Bipolar

Is the APA’s latest DSM-5 deliberation a step too far?

 

                                                           

 

In a word – YES!

It would seem the American Psychiatric Associations latest move with DSM-5  is to classify bereavement as depression, or rather, more vaguely, in typical obfuscation, grief will no longer disqualify you from being diagnosed with depression.

Has it really come to this? Normal events – which sadly for most of us includes bereavement – are no longer safe from more ‘scary’ diagnoses.

You may feel I’m overreacting, but if you find yourself seriously knocked senseless with grief and one weeps a bit too much, for a bit too long, ergo you can be classed as depressed and indeed, mentally ill.

And if you are diagnosed as mentally ill by your physician it can carry all sorts long term implications, effectively disbarring you from many aspect of civil life – like say Jury Service.

So as well as coping with losing a loved one, you may just discover, months or years later, when you’ve recovered, that a new Doctor says ‘I see that you were diagnosed with depression in 2013’

Does it matter? Well yes it might if you are refused life insurance or medical insurance because of that diagnosis. A casual chat with your Doctor might have significant and negative implications for years after.

Remember that in many Western countries Doctors are paid for delivering medical solutions, so don’t be surprised to learn that the ‘medicalisation’ of social matters like bereavement is tempting in the extreme. It’s certainly in the interests of the Pharmaceutical industry to have things presented as medical problems.

Bereavement is part of life, as is feeling anxious, hopeless and feeble sometimes. Most work their way through it. There is a marked difference to full blown depression.

No bloody wonder the DSM-5 manual threatens to become thicker than the Hong Kong phone directory.

Apologies to those ‘ good Psychiatrists’ out there, and I know there are many, but what I do know too, from my followers and all my social media, is that the profession does not enjoy universal support. In fact a straw poll tells me at least 60 to 70% of those I know, have very little time for the profession.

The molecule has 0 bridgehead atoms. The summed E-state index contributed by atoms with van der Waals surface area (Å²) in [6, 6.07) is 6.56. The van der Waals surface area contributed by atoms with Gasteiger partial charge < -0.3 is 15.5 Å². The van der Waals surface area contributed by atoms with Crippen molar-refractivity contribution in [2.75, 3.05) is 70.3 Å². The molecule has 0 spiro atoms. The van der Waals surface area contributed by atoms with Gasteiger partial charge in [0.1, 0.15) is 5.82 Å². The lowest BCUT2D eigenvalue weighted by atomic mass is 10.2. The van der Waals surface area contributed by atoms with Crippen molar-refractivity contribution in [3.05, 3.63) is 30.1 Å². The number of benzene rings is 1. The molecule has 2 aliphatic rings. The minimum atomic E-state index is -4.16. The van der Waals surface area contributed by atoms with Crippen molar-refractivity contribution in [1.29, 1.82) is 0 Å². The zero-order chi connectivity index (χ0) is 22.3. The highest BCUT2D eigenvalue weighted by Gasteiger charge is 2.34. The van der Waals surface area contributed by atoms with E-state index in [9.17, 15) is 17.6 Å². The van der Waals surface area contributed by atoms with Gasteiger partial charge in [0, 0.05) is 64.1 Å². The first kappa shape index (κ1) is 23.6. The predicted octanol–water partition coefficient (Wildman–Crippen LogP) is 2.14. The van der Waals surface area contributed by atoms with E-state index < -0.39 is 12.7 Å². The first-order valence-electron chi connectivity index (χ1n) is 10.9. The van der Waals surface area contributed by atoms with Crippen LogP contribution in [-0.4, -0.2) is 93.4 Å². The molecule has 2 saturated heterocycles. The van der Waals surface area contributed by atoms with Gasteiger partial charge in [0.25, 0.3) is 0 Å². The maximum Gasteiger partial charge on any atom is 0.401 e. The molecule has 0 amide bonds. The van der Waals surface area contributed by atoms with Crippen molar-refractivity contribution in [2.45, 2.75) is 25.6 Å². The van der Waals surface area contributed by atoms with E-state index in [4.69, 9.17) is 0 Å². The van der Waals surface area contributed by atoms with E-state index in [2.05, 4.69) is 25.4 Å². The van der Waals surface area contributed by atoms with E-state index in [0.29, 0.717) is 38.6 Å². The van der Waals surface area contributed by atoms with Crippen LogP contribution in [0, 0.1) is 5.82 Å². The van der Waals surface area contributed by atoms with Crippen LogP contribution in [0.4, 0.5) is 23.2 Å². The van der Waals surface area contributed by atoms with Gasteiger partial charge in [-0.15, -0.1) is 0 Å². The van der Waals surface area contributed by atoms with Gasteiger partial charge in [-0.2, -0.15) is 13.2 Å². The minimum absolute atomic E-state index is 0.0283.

When you look at DSM-5 its no wonder.

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3 Responses to “Is the APA’s latest DSM-5 deliberation a step too far?”

  1. On February 23, 2013 at 5:55 am carol smith responded with... #

    Oh, no Kit. You are so very correct in what you have said about bereavement being classified as depression, thus the person who is going through the loss of a loved one is now considered mentally ill. That just took the humanity and natural response to loss out of what is normal but now is considered “mentally ill.” So, if a mother loses a child in any way and she falls into a deep depression and seeks treatment for it, is she going to be classified as “mentally ill” now? We all know how hard it is to accept that label health “professionals” put on us so very quickly. I don’t care how much education these professionals have. From psychiatrists to psychologists to plain folk that know exactly what ails us. If that psychiatrist or psychologist or that concerned “friend” doesn’t have this illness, then they truly will never understand what it’s like for us. This is why I respect Kaye Jameson Redfield so completely. She is a doctor and she is a manic depressive with a long, long, scary history. That’s the person I want to know about and I have read everything she has published because it is my experience too. How can I explain to any one person what this illness is like when you are expected to perform up to high standards every single day? How do I explain to any administrator past or present what mania is like when it doesn’t go away for four straight months? I don’t even know if they believe me at all and I sure do not want to have to explain any psychotic break with reality I have had because as soon as that word PSYCHOSIS is bandied about, I now am almost certain to be capable – in their eyes – of murder, criminal activity, scary behavior where, at any time, I could possibly beat one of them to death and this is just not the truth but I am not out to argue my point or fight this battle or prove one more thing. I am tired of fighting people now. When I fight I get angry and then I stay angry and I have been angry almost my entire life and it has ruined so much of it. I just don’t want to be angry anymore over what people think or say about me or my family.

    • On February 24, 2013 at 3:54 pm admin responded with... #

      Hi Carol
      I’ve been following your comments on Linkedin too. I can see how passionate you are about this and I’m pleased I can help give you a voice. Keep those thoughts coming!!

      Best wishes Kit

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